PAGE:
FDA Warns That Unintentional Exposure to Fentanyl Patches is Extremely Dangerous for Children

Used as a powerful painkiller, fentanyl patches can cause serious illness or death in young children. Proper disposal is key to preventing accidental overdoses. 

The U.S. Food and Drug Administration (FDA) is warning parents about the dangers of accidental exposure to fentanyl patches. Marketed under the brand name Duragesic, these patches are prescribed to deliver fentanyl (a powerful opiate painkiller) through the skin. When children come in contact with new or used patches, they can become seriously ill or die.

"The FDA has warned, and continues to warn, patients, caregivers, and health care professionals about the dangers of accidental exposure to the fentanyl patch, and the need to properly store and dispose of the product," according to a statement by the FDA.

Fentanyl patches are used to treat "daily, round-the-clock, long-term" pain in opioid-tolerant patients, says the FDA. They're typically changed every three days. Children might come across new fentanyl patches or used ones—possibly in the garbage—and mistake them for stickers or toys. The patches can also fall off an adult's skin (especially during sleep or play) and be transferred to the child.

If kids put fentanyl patches in their mouth or on their body, they can "cause death by slowing the child's breathing and decreasing the levels of oxygen in their blood," says the FDA. Babies and young children are most at risk.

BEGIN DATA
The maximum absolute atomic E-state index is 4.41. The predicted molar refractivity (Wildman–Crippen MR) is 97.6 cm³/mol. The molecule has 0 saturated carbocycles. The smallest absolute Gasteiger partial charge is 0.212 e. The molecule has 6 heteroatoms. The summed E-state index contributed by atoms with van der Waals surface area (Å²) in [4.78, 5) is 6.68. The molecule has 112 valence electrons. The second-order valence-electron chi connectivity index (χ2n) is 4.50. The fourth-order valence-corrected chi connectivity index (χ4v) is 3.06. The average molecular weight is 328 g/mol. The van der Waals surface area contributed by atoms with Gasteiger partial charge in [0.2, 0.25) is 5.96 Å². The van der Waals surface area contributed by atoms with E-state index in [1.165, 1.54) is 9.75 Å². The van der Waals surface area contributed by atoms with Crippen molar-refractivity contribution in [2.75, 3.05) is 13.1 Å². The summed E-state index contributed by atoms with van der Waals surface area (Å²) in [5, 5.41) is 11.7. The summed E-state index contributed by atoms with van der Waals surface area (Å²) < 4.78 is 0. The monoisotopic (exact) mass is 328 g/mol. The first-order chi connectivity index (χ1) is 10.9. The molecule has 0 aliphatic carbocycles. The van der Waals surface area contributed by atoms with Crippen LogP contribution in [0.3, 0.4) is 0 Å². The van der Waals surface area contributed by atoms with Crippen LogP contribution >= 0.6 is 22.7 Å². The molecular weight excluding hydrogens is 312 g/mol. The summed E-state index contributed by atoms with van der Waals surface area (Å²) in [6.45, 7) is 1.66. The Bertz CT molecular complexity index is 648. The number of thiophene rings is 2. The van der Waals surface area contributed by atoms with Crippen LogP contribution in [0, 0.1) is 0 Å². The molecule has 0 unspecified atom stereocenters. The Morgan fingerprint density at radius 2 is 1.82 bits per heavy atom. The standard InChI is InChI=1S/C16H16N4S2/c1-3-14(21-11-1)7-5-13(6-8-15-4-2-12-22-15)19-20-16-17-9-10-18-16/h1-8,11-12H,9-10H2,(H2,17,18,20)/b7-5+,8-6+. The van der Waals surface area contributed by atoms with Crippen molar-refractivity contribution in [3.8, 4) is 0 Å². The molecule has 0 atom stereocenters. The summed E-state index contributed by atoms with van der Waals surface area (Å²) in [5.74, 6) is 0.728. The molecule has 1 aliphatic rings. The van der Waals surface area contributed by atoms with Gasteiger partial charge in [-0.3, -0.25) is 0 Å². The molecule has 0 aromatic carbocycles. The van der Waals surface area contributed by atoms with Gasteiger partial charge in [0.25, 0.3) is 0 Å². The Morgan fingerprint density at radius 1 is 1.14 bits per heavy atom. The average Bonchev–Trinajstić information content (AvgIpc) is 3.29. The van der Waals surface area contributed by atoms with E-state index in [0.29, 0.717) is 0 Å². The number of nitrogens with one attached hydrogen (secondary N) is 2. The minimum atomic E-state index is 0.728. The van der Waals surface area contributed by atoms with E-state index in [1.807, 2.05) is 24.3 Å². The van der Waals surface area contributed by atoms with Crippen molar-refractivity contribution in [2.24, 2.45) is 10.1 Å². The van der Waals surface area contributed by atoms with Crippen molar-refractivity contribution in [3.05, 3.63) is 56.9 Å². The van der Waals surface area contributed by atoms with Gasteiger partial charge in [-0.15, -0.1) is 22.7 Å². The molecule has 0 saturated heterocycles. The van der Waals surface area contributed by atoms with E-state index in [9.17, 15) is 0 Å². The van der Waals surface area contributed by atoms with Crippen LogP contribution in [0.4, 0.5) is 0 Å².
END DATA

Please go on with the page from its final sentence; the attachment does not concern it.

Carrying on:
So what are the signs of fentanyl exposure? Drowsiness can be an early symptom, but it might be difficult to detect in kids (it could be perceived as typical tiredness). Other warning signs include shortness of breath or difficulty breathing, agitation, high temperature, stiff muscles, and swelling of the tongue, face, or throat. Call 911 immediately if you believe your child was exposed to fentanyl patches.

Emergency Room and Urgent Care center
Getty Images (1); Adobe Stock (1).

If someone in the house uses these patches, it's important to take measures to reduce the risk of accidental exposure. Here are some of the FDA's suggestions:

  • Always follow the instructions from the prescriber, as well as those on the Medication Guide.
  • Store patches in a secure location that's not accessible to children.
  • Regularly make sure your patch is securely in place.
  • Consider applying a transparent adhesive film over the patch; this might help it stay in place. "You can apply first aid tape to the edges of the patch to secure it to your skin," suggests the FDA.
  • Dispose of used fentanyl patches properly because they can still lead to illness or death. The FDA recommends folding the patch in half, attaching it together using its sticky sides, and flushing it down the toilet. Never put used patches in the garbage, where they may be accessed by young people and pets.
  • Consider keeping naloxone, a drug that can reverse opioid effects during an overdose, in the house. This drug can be injected or sprayed into the nose in anyone with fentanyl exposure, including children. It's also important that household members learn how to properly use naloxone.

If you suspect that a child has been exposed to a fentanyl patch, call 911 and seek emergency medical help immediately. Direct any questions to the FDA's Division of Drug Information (DDI) by email at druginfo@fda.hhs.gov or phone at 1-855-543-DRUG (3784) and 301-796-3400.

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